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Chase Bank Caught Cheating Charity
At least three nonprofit groups - Students for Sensible Drug Policy, the Marijuana Policy Project and an anti-abortion group, Justice for All- say they believe that Chase disqualified them over concerns about associating its name with their missions.
The groups say that until Chase made changes to the contest, they appeared to be among the top 100 vote-getters.
"They never gave us any indication that there was any problem with our organization qualifying," said Micah Daigle, executive director of Students for Sensible Drug Policy. "Now they're completely stonewalling me."
Three days before the contest ended, Chase stopped giving participants access to voting information, and it has not made public the vote tallies of the winners.
"This is a problem of accountability," said David Lee, executive director of Justice for All. "Simply publish the votes and let us see that the 100 organizations named as winners won."
Contests using social media to award or raise money for charities have exploded, as companies and nonprofit groups test the use of Facebook, Twitter and other online tools for marketing and fund-raising.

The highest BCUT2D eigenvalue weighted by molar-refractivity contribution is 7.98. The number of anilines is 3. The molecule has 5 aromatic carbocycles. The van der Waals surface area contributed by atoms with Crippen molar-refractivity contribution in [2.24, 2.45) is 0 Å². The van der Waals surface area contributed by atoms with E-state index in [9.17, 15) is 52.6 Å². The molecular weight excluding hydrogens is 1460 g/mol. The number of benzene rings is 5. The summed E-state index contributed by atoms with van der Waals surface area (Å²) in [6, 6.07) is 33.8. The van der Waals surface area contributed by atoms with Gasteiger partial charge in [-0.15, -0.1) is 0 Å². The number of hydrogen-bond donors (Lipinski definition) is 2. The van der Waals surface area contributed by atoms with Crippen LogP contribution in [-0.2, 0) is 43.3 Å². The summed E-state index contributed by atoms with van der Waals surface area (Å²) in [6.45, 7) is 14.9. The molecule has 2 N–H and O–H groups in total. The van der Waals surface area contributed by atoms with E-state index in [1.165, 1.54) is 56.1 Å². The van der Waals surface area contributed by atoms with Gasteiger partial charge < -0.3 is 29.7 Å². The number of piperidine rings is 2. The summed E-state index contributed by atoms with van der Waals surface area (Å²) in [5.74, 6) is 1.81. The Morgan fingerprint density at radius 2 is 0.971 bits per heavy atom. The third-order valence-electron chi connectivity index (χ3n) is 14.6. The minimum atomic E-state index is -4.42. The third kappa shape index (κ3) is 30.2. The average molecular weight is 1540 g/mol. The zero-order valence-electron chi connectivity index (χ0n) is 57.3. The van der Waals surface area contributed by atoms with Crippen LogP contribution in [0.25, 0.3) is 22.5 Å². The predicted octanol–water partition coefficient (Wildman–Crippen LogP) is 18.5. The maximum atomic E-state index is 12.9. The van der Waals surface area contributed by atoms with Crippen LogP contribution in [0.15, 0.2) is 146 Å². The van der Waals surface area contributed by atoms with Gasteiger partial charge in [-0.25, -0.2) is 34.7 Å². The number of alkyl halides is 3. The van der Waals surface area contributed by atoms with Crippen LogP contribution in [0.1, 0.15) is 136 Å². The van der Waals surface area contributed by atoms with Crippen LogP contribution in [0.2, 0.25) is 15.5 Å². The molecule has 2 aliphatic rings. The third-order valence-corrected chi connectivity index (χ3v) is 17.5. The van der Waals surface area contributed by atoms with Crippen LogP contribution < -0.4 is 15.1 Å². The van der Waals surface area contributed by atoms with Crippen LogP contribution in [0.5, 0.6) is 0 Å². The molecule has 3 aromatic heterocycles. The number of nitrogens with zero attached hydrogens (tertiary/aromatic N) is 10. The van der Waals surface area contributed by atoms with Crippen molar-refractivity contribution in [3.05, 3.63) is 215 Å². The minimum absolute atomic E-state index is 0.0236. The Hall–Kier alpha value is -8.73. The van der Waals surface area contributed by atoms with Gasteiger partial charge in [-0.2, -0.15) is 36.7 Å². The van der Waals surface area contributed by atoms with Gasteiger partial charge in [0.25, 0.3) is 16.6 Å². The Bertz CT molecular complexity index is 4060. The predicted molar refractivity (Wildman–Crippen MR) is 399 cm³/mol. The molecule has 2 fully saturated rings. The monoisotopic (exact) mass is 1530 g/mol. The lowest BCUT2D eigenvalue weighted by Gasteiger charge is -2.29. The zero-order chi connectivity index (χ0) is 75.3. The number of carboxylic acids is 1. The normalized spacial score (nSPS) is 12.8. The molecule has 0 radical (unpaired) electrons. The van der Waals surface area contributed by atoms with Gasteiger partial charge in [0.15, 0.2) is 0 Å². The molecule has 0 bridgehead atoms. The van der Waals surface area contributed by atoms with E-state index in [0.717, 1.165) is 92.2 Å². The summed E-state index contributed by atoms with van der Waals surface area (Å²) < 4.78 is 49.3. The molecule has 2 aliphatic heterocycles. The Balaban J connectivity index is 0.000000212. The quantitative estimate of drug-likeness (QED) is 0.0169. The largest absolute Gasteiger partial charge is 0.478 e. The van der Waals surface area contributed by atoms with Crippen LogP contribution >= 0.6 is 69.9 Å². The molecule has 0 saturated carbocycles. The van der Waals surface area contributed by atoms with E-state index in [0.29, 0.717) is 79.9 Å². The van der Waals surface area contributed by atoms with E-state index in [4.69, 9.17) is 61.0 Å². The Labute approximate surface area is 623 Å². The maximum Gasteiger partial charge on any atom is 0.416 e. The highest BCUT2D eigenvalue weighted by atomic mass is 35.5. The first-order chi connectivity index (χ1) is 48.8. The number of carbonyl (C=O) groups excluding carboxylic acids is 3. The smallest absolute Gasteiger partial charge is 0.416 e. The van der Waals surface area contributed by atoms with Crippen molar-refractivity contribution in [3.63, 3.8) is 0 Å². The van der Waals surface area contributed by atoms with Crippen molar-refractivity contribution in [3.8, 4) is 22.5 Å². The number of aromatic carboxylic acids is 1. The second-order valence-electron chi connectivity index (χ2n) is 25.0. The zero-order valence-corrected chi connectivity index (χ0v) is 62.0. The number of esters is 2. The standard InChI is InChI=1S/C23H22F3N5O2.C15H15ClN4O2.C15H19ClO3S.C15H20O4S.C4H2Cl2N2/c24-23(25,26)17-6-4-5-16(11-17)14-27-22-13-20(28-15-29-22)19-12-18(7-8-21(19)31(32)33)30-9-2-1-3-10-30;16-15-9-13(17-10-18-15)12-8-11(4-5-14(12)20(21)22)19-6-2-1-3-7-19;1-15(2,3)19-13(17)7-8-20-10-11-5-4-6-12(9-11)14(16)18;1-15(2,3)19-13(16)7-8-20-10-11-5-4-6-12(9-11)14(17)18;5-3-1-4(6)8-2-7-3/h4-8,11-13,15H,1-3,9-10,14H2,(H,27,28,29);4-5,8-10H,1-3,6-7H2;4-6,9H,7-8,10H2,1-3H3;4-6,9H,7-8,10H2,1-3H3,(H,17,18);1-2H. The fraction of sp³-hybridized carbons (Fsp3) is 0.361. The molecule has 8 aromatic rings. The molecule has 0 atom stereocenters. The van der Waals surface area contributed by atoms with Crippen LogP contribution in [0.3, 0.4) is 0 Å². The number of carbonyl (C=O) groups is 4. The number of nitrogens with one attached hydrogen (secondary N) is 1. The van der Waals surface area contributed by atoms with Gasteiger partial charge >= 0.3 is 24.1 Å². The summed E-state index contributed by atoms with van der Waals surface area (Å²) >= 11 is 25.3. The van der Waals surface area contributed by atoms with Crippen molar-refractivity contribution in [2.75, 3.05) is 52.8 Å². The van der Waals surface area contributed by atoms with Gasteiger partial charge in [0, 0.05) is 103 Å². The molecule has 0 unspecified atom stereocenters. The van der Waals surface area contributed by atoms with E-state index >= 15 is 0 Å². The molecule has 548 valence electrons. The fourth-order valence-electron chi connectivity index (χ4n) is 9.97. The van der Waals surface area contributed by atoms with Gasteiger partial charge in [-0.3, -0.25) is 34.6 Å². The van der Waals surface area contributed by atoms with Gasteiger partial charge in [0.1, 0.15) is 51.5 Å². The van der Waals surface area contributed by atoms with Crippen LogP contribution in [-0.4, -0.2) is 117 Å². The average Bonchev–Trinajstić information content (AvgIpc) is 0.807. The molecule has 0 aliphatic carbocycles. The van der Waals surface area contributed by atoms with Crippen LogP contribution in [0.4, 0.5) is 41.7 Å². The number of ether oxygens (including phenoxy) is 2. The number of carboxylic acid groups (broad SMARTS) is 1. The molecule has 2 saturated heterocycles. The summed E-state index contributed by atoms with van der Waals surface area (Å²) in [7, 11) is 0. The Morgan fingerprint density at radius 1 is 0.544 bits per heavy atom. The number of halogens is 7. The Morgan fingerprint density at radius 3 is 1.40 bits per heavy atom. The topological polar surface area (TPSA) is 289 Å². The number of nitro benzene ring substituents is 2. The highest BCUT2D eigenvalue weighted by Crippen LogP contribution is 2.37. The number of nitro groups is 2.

The Chase Community Giving contest is one of the largest ever mounted, open to more than a half-million charities. More than a million people signed onto Chase's fan page, where they were awarded 20 votes to cast for the charities of their choice.
In an e-mail message to Mr. Lee, Joseph Evangelisti, a spokesman for Chase, explained the thinking behind the changes in the contest.
"Regarding the vote tallies," Mr. Evangelisti wrote, "we have taken down individual charity counts with a couple of days left to build excitement among the broadest number of participants, as well as to ensure that all Facebook users learn of the 100 finalists at the same time and so we have an opportunity to notify the 100 finalists first."
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